Cat microchipping to become compulsory with owners facing fines of £500 if they don't comply
The government is to press ahead with plans to make microchipping for cats compulsory - with £500 fines for owners who don't comply.
Under the new rules households must ensure their pet is microchipped before they reach 20 weeks of age and that contact details are stored correctly and kept up to date in nationwide pet microchipping databases.
Ministers first unveiled proposals back in May to apply more stringent rules to owning a feline - to bring cat owners in line with the microchipping laws which apply to those who have a dog.
There are over 10.8 million pet cats in the UK - but almost three million of these are thought to currently be unchipped.
With eight out of 10 cats that come into Cats Protection centres not microchipped - the government believes more lost or stray animals could be more easily reunited with owners and returned home safely if owners could be properly traced through a microchip.
Owners who are found to not have microchipped their cat will have 21 days to have one implanted or face a fine of up to £500. The simple procedure involves inserting a small chip with a unique serial number under a cat’s skin and this number can be read by a scanner and checked against a microchip database.
A government consultation carried out since the summer - to explore support for the plans - suggests that more than 98% of people are in favour of compulsory microchipping.
Animal Welfare Minister Lord Goldsmith said: "Cats are much-loved parts of our families and making sure that they’re microchipped is the best possible way of making sure that you are reunited with them if they are ever lost or stolen.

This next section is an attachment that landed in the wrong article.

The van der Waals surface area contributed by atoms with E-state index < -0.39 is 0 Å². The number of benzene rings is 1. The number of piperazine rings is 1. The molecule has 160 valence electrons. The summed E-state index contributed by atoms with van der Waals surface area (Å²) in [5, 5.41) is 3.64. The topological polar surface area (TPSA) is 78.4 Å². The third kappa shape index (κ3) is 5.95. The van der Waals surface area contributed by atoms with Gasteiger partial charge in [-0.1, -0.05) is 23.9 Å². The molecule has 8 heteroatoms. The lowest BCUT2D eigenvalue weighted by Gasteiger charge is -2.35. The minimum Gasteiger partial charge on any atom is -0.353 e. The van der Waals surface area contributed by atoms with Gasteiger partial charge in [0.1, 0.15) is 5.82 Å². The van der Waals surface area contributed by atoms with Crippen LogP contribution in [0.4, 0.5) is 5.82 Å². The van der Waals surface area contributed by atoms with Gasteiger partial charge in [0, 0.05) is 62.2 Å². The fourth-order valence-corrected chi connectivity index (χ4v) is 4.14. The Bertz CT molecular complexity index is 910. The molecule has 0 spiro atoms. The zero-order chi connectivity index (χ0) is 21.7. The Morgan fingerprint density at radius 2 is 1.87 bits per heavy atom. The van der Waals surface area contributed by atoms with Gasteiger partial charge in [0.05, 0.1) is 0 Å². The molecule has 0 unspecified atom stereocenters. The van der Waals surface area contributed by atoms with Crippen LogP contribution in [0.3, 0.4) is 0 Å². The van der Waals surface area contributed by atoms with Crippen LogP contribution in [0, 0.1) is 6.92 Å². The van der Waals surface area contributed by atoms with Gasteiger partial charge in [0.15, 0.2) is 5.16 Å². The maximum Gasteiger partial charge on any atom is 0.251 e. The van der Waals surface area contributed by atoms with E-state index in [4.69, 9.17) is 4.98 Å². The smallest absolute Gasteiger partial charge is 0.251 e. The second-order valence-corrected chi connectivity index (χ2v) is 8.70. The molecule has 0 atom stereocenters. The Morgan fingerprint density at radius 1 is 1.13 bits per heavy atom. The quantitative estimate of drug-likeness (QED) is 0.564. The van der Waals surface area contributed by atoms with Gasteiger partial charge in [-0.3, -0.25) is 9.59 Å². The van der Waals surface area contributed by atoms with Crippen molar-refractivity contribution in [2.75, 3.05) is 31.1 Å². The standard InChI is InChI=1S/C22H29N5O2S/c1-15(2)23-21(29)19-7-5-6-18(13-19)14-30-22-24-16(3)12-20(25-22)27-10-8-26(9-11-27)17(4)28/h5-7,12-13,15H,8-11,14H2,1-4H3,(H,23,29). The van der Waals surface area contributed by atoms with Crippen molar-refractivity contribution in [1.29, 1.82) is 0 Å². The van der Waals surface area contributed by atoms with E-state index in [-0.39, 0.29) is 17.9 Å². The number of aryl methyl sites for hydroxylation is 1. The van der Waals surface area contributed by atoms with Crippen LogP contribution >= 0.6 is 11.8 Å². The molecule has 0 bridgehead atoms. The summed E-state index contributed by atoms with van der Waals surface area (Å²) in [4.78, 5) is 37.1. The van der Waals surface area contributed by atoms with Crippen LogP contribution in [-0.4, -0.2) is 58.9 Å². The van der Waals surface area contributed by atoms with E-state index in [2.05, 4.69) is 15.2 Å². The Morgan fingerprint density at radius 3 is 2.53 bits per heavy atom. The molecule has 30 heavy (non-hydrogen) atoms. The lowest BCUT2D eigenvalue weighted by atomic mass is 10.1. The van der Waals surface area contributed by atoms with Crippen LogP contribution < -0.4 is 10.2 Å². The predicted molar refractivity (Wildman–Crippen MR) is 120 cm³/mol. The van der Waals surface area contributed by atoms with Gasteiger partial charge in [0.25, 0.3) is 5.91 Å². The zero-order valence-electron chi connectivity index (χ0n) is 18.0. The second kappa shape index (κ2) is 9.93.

"These new rules will help protect millions of cats across the country and will be brought in alongside a range of other protections we are introducing under our Action Plan for Animal Welfare.
The government is also currently carrying out a review of the regulations for dog microchipping and the related microchipping database systems to consider whether improvements can be made - the new cat microchipping rules will be implemented once this review is complete to ensure any changes to microchipping operations are brought in at the same time for all owners.
Cats Protection’s head of advocacy and government relations Jacqui Cuff said there are many benefits to being able to more easily trace owners.
She said: "As the UK’s leading cat charity, we have been at the forefront of the campaign for compulsory microchipping of pet cats. Every day, we see how important microchipping is for cats and for the people who love them – whether it’s reuniting a lost cat with their owner, identifying an injured cat, or helping to ensure an owner can be informed in the sad event that their cat has been hit and killed by a car.
"Microchipping is by far the most effective and quickest way of identifying lost cats and can help ease the pressure on rescue charities like Cats Protection. Without a microchip, a lost cat will most likely end up being rehomed to a new home as there is often no trace of their original owner."